Her Campus Logo Her Campus Logo
Culture > Entertainment

Book Review: ‘The Girl Who Fell Beneath the Sea’ by Axie Oh

This article is written by a student writer from the Her Campus at MSU chapter.

The Girl Who Fell Beneath the Sea by Axie Oh evokes a sense of love, comfort through found family, and the peace that arises when you realize you are home. 

It is a young adult, standalone fantasy novel that takes inspiration from the Korean tale of Shim Cheong. Written through a feminist lens, the novel contemplates what it means to become the maker of your own destiny. 

Mina’s homeland has been ravaged by violent storms, floods, and bloody wars for generations. Each year, to appease the Sea God, the village sends a woman to the sea with the hope that she will be the “true bride” and the violence will end. Shim Cheong is meant to be the sacrifice this year. She is the beloved of Joon, Mina’s older brother, and, so, on the night that she is to be given to the sea, Joon follows her. Mina knows that this interference will mean his death sentence, and, therefore—to save her brother and the love he and Shim Cheong share—she throws herself into the water as the sacrifice instead. 

Once she arrives in the Spirit Realm, she finds the Sea God in an enchanted sleep, and Mina enlists the help of Lord Shin, demons, gods, and spirits with the goal of waking the Sea God and bringing balance to her village—as well as the Spirit Realm. 

I finished this book in April of this year, and it felt as though I was physically transported into this other world. It was a full-body experience that had me consumed with love, a feeling that intensified with every page I read. It’s a heartfelt story that made me laugh, especially while reading Kirin and Namgi’s interactions. I smiled often, usually with tears brimming my eyes, because it was so beautiful and I didn’t want it to end. This book felt like the personification of joy, and I wish that I could read it for the first time again.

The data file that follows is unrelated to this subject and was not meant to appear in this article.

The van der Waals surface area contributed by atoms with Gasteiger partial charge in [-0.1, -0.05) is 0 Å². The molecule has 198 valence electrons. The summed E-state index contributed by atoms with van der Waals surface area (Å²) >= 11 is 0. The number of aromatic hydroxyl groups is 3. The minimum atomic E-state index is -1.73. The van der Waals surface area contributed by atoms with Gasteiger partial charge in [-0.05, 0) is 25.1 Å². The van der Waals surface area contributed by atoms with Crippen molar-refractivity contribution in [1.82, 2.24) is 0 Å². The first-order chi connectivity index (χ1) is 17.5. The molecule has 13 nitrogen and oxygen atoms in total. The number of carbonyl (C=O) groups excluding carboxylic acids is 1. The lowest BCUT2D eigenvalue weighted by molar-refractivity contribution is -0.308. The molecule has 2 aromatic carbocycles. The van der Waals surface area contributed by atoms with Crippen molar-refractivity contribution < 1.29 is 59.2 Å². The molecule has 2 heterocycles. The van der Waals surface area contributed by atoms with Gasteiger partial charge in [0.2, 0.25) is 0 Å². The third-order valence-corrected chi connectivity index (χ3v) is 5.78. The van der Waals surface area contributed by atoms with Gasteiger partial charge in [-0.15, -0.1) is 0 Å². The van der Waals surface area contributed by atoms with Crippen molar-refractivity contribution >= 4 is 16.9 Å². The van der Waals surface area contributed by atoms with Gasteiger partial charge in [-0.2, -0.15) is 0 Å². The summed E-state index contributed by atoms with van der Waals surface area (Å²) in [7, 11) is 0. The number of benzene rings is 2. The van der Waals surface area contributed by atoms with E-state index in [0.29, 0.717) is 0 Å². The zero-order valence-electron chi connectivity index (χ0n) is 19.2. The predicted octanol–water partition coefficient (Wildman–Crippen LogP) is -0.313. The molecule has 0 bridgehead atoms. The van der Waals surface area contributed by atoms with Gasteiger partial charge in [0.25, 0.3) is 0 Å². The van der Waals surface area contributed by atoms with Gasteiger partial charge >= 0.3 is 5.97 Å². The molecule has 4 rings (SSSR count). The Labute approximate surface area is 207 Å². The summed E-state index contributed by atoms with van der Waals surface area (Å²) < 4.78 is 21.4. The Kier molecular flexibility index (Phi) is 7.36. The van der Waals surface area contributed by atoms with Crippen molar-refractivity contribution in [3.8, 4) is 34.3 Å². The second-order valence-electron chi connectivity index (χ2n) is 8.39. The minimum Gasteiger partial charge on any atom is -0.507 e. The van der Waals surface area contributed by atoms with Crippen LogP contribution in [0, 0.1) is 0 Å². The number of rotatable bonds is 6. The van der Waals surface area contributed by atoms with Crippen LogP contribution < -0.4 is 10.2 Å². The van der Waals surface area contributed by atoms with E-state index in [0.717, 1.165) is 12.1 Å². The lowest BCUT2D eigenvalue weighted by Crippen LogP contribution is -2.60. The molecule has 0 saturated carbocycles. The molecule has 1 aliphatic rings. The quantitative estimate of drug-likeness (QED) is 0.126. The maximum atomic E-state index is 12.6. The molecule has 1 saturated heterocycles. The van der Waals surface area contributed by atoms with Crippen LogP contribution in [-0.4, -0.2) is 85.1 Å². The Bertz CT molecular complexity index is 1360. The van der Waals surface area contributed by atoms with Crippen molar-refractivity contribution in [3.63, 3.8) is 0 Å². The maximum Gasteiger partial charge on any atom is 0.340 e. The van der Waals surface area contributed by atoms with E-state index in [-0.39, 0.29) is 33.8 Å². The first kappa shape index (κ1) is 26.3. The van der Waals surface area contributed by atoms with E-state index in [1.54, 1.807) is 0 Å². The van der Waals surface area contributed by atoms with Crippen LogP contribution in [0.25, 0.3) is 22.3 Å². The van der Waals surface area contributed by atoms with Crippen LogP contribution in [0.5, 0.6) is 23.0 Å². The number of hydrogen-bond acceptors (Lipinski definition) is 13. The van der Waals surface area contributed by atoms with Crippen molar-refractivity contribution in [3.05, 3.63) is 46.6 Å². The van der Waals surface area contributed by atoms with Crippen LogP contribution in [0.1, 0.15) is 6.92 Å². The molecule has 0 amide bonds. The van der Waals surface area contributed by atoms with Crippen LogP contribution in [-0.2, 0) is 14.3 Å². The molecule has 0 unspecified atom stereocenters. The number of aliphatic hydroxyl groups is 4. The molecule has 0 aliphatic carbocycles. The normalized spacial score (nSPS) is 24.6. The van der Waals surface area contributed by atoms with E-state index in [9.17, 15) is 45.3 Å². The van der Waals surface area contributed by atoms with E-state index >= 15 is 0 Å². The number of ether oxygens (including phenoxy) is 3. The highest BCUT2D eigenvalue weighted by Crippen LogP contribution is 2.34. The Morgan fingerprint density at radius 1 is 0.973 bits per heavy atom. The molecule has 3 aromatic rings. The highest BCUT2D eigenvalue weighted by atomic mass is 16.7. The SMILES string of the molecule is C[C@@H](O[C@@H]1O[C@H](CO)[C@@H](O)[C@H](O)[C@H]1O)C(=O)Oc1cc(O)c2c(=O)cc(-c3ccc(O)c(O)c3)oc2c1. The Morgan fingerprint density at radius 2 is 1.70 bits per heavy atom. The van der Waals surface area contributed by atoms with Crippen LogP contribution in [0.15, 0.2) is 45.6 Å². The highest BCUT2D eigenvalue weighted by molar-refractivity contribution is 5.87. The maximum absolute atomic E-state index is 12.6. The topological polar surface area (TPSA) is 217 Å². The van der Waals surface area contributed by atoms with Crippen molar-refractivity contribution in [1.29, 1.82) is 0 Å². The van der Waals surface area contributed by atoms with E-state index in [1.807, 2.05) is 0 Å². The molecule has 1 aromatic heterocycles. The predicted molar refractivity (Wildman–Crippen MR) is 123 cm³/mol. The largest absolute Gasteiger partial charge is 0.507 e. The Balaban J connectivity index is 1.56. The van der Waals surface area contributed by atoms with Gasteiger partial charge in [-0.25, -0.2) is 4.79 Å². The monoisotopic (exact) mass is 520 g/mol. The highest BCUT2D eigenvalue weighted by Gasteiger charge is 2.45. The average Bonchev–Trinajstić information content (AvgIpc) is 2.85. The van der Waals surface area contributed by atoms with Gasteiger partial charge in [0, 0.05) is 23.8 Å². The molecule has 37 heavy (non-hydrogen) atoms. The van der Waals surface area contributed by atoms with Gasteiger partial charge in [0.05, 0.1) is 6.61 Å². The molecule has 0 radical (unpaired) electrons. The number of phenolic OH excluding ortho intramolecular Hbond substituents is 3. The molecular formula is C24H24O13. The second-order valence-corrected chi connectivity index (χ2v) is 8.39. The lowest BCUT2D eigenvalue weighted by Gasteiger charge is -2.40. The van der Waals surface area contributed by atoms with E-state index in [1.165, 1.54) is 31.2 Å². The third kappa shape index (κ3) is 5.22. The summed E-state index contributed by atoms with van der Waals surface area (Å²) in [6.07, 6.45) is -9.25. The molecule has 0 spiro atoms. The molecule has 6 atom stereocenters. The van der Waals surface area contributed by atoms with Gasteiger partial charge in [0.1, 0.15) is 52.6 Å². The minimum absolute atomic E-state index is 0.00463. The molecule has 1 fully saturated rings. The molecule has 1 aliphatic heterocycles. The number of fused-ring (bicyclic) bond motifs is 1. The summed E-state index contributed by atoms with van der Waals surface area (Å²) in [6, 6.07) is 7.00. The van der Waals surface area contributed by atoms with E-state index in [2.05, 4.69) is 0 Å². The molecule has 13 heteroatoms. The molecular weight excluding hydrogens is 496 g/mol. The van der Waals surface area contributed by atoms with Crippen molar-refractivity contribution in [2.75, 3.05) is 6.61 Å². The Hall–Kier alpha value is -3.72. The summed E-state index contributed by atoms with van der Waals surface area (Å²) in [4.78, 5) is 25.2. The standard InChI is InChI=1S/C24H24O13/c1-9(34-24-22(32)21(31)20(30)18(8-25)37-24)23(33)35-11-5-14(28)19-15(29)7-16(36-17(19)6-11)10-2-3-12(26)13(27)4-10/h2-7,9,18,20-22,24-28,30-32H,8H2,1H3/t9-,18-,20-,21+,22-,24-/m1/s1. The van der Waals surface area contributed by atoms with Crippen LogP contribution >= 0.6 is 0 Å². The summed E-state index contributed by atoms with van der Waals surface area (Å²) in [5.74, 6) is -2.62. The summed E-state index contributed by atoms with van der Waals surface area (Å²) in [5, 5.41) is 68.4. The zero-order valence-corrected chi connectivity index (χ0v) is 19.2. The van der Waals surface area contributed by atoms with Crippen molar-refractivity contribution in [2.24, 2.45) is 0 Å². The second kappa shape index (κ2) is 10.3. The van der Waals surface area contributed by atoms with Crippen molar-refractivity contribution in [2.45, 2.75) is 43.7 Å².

The Red String of Fate plays a large role in this story since it ties a person to their destiny. While this connection can be severed through cutting the string, a “true fate” cannot simply be severed in that manner, so the Red String of Fate gives way to the “if you die, I die” trope. Since many forces are opposing the main group, there are numerous moments where one of them worries for the other’s safety. This fear is then followed by the comforting that comes after. There are moments where one of them will tuck the hair behind the other’s ear or one character cradles the other in their arms as they wait for them to wake up. These moments feel so tender and precious. This vulnerability is compounded when you consider how hostile these characters initially felt towards each other, and realize that, despite that appearance of hostility, they always respected one another. 

The relationships in this story build in a beautifully subtle, yet intense way. You’re unable to pinpoint the moment when their feelings shifted because it builds up in a way that makes it appear as if they’ve always loved each other; it feels like that love was always present. 

Throughout the story, truths become illuminated, and it gently pulls at the strings around your heart because it makes you look at past events in a new light. Axie Oh writes the story in a way that allows you to feel everything, and therefore envision the world as though you are a character within it. You’re experiencing everything alongside the characters, and they become special inhabitants in your heart. Her writing takes on a poetic form, and the world feels like a magical secret that I stumbled upon—a pocket of warmth in a world that can feel hollow and cold at times. 

Once I neared the end of the story, it felt like my body wasn’t enough to contain the sensation of love – it wanted to spill out and seep into the world that surrounded me. The story, the characters, the imagery, and everything else amplified this feeling. 

This book will make you see love in everything and everyone. It felt like a comforting hug. It felt like home. 

Bella is a senior at Michigan State majoring in Apparel and Textiles with a cognate in English. She is the Social Media Director for Her Campus at MSU, celebrating and uplifting members through various platforms. Bella is also the Secretary for the Creative Writing Club at MSU. She is a lover of art, poetry, literature, film, music, and nature. As a writer and artist, understanding and analyzing art as a reflection of society and a mode for social change is something that fascinates them.